Renewable energy[edit]

Bangladesh has 15 MW solar energy capacity through rural households and 1.9 MW wind power in Kutubdia and Feni. Bangladesh has planned to produce 5% of total power generation by 2015 & 10% by 2020 from renewable energy sources like wind, waste & solar energy. The country's prospect of geothermal energy extraction has also been discussed by researchers.[10][11] Studies carried out by geologists suggested geothermal resources in northwest and southeast region.[12][13]

Recent plans[edit]

The Ministry of Power and Energy has been mobilising Tk 400 billion ($5.88 billion) to generate 5,000 MW of electricity to reduce load shedding into a tolerable level within next four and half years during the term of the present government. Under the plan, the Bangladesh Power Development Board(PDB) would produce 500 MW gas-fired electricity between July and December 2009 to over come load shedding within December. The PDB would hire furnace-oil based 1,000MW of electricity from private sector from January to June 2010, the plan said. In 2011, the government would install furnace-oil based 800 MW capacity of power plant. The PDB officials would seek suitable place to establish the plant, a senior official of the PDB said. Besides the government would also hire another diesel- or furnace oil-based power plant having capacity of 700 MW in 2012 to keep load shedding into mild level, the official said. However, the government also contemplates to establish four coal-fired-based power plants with capacity of producing 500 MW of electricity each with public and private partnership (PPP) in Rajshahi and Chittagong region. The government has initially tried to create fund of Tk 60 billion ($1 billion) to implement the plan, sources said. The power division has tried to use the government's budgetary allocation of Tk. 20 billion for PPP in this regard, sources added. "If we can create the fund of Tk. 60 billion, it would be possible also to mobilise Tk 400 billion under ppp to produce 5,000 MW of electricity within four and half years," PDB chairman ASM Alamgir Kabir told the New Nation on 29 June 2009. During the meeting, Prime Minister Sheikh Hasina permitted the power division to implement the PDB plan to reduce load shedding up to a tolerable level. Prime Minister's Adviser for Power and Energy Dr Tawfiq-e-Elahi Chowdhury Bir Bikram, State Minister for Power and Energy Shamsul Haque Tuku, Power Division Secretary Md Abul Kalam, PDB chairman ASM Alamgir Kabir were present.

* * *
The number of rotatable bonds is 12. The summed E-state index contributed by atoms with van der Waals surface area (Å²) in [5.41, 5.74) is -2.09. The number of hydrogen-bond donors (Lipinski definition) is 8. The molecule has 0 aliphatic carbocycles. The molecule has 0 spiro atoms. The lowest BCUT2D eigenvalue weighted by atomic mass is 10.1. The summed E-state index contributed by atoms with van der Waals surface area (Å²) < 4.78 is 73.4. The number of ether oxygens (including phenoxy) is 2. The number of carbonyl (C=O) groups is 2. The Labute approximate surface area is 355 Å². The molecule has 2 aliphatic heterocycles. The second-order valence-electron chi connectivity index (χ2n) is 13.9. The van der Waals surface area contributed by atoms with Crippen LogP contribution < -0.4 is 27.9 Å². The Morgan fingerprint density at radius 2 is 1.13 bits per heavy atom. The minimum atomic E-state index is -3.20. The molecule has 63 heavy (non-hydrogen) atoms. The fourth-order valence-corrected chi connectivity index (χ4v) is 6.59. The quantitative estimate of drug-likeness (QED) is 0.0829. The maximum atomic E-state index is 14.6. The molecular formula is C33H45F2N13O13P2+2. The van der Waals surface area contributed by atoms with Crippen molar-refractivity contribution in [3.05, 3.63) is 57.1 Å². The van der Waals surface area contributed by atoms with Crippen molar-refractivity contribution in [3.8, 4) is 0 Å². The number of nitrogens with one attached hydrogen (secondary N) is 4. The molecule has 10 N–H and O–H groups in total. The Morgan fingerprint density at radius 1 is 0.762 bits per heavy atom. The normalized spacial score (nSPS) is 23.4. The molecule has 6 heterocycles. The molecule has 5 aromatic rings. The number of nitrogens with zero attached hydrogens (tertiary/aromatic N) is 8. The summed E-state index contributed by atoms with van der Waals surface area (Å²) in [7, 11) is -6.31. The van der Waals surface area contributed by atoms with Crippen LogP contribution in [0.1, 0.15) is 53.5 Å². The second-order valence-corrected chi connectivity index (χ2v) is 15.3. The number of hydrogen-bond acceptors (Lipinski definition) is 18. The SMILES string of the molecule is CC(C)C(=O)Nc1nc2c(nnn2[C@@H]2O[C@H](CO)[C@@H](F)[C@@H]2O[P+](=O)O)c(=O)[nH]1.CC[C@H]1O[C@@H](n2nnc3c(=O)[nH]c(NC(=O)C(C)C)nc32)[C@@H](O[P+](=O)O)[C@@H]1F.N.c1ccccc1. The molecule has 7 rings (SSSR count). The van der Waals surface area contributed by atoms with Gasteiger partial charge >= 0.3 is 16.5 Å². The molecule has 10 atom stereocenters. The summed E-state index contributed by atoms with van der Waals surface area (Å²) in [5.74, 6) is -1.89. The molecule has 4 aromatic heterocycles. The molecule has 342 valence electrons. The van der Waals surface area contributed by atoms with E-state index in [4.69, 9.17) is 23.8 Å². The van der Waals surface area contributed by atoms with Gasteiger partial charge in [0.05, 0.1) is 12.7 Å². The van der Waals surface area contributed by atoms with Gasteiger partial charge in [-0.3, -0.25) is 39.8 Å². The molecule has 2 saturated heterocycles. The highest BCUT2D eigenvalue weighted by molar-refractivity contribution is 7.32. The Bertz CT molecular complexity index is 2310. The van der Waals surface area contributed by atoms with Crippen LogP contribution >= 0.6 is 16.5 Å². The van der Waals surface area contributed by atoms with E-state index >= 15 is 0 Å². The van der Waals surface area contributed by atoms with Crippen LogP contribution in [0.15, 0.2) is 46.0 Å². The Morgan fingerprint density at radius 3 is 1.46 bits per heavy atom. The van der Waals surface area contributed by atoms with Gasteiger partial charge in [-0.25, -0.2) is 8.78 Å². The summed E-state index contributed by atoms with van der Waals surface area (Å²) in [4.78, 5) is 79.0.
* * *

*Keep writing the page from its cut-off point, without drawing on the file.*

Inefficiencies and infrastructure[edit]

A 2014 news report stated that:

Bangladesh is considered one of the most arousing energy growth nations. More than a third of Bangladesh's 166 million people still have no access to electricity, while the country often is able to produce only some of its 11,500-megawatt generation capacity.[5]

In generating and distributing electricity, the failure to adequately manage the load leads to extensive load shedding which results in severe disruption in the industrial production and other economic activities. A recent survey reveals that power outages result in a loss of industrial output worth $1 billion a year which reduces the GDP growth by about half a percentage point in Bangladesh. A major hurdle in efficiently delivering power is caused by the inefficient distribution system. It is estimated that the total transmission and distribution losses in Bangladesh amount to one-third of the total generation, the value of which is equal to US $247 million per year.